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Video

Graham Rose: How PE Funds Need to Start Acting More Like Corporate Buyers

How PE firms can win their share of the market and eliminate stress from capital overhang.

  • June 29, 2018

Video

Graham Rose: How PE Funds Need to Start Acting More Like Corporate Buyers

PE firms need to consider new capabilities in order to succeed against corporations in the mergers-and-acquisitions market. Graham Rose, a partner in Bain's Private Equity practice, outlines how PE firms can close the gap with corporate buyers, win their share of the market, and eliminate stress from capital overhang.

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Read the transcript below.

GRAHAM ROSE: This has been a pretty astonishing five year period for the industry. Since 2012, buyout funds alone have raised $1.1 trillion of capital including just over $300 billion last year, a record amount. The issue for the industry is that they're not nearly deploying that capital as fast as they're raising it.

So just to put some context around that, in 2014 to 2017, the number of deals done actually declined by 19%. At the same time, the amount of capital committed to funds was up 12% per annum. There's clearly a mismatch between these two.

So as we look forward and think about the levers that are at the disposal of private equity to actually close that gap, one of them is just winning more share of overall M&A. Today, private equity accounts for only 8% of the total deal count done globally and 12% of the value. It's a very small amount. There's a lot of white space to be had.

It's not going to be that easy though. Corporate acquirers do have some advantages that private equity don't. There's the value strategically. There are the synergies. And therefore at the end of the day, they can pay a fuller price.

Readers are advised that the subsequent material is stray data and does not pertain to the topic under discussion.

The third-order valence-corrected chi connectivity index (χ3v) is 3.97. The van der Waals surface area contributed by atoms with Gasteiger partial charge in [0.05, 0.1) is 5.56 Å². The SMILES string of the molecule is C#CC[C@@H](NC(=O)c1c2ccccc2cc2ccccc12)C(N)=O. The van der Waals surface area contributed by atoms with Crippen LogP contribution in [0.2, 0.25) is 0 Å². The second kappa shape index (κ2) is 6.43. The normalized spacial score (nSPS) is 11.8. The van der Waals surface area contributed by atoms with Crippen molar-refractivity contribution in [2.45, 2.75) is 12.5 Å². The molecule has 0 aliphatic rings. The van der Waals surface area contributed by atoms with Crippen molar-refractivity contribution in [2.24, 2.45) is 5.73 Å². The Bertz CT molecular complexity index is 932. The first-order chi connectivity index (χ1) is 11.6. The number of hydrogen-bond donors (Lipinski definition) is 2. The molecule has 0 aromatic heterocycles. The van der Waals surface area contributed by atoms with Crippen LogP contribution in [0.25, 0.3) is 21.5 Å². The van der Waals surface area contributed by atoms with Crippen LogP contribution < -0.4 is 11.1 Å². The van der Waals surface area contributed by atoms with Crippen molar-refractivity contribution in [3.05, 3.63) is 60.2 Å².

There's also the mismatch between time expectations. Private equity funds typically deal in three to five year periods. That's not enough time to actually get some of these long-term M&A deals done. Furthermore, there's actually a potential issue as you think about the size of positions in portfolios. Doing large deals means a lot of portfolio concentration. That can involve a fair amount of risk for the private equity buyers.

And finally, there's a whole new set of capabilities that may be required to be successful. However, thinking about the last couple of years, we've seen some signs this is beginning to change. JB Holding's merger of Dr Pepper and Snapple and Keurig ended up being one of those deals.

And so we're starting to see some movement in the marketplace. As we think about private equity going forward, there are a number of capabilities that they can build to help close the gap. There are the ability to work with complex and large balance sheets, a talent management program, operational levers and improvement opportunities.

And finally, it's actually the ability to undertake transformative ideas. Digital is one, real practical digital implementation that drive outcomes and results. If private equity can start to build these capabilities, there's the opportunity to close the gap with corporates, begin to win the share of the overall marketplace and relieve the stress in the industry that results from this overhang of capital.

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